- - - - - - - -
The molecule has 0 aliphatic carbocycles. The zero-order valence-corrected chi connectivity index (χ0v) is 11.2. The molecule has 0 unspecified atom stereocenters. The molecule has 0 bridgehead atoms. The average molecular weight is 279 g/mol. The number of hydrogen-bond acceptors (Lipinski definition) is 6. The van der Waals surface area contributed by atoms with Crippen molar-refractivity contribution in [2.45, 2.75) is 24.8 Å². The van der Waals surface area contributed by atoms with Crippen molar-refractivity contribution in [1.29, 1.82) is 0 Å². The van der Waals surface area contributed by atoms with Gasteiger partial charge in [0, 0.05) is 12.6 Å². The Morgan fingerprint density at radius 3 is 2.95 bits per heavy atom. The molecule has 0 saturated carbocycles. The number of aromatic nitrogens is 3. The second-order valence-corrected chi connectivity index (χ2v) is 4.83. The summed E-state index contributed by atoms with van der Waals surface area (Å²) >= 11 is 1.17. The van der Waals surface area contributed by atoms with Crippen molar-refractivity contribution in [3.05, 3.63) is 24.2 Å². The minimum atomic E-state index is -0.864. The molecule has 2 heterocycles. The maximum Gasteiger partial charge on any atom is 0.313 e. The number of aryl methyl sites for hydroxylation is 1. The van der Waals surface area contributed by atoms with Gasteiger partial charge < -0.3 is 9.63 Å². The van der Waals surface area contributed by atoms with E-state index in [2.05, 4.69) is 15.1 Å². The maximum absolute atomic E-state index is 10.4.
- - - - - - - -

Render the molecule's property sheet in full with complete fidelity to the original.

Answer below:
The molecule has 0 aliphatic carbocycles. The zero-order valence-corrected chi connectivity index (χ0v) is 11.2. The molecule has 0 unspecified atom stereocenters. The molecule has 0 bridgehead atoms. The average molecular weight is 279 g/mol. The number of hydrogen-bond acceptors (Lipinski definition) is 6. The van der Waals surface area contributed by atoms with Crippen molar-refractivity contribution in [2.45, 2.75) is 24.8 Å². The van der Waals surface area contributed by atoms with Crippen molar-refractivity contribution in [1.29, 1.82) is 0 Å². The van der Waals surface area contributed by atoms with Gasteiger partial charge in [0, 0.05) is 12.6 Å². The Morgan fingerprint density at radius 3 is 2.95 bits per heavy atom. The molecule has 0 saturated carbocycles. The number of aromatic nitrogens is 3. The second-order valence-corrected chi connectivity index (χ2v) is 4.83. The summed E-state index contributed by atoms with van der Waals surface area (Å²) >= 11 is 1.17. The van der Waals surface area contributed by atoms with Crippen molar-refractivity contribution in [3.05, 3.63) is 24.2 Å². The minimum atomic E-state index is -0.864. The molecule has 2 heterocycles. The maximum Gasteiger partial charge on any atom is 0.313 e. The number of aryl methyl sites for hydroxylation is 1. The van der Waals surface area contributed by atoms with Gasteiger partial charge < -0.3 is 9.63 Å². The van der Waals surface area contributed by atoms with E-state index in [2.05, 4.69) is 15.1 Å². The maximum absolute atomic E-state index is 10.4.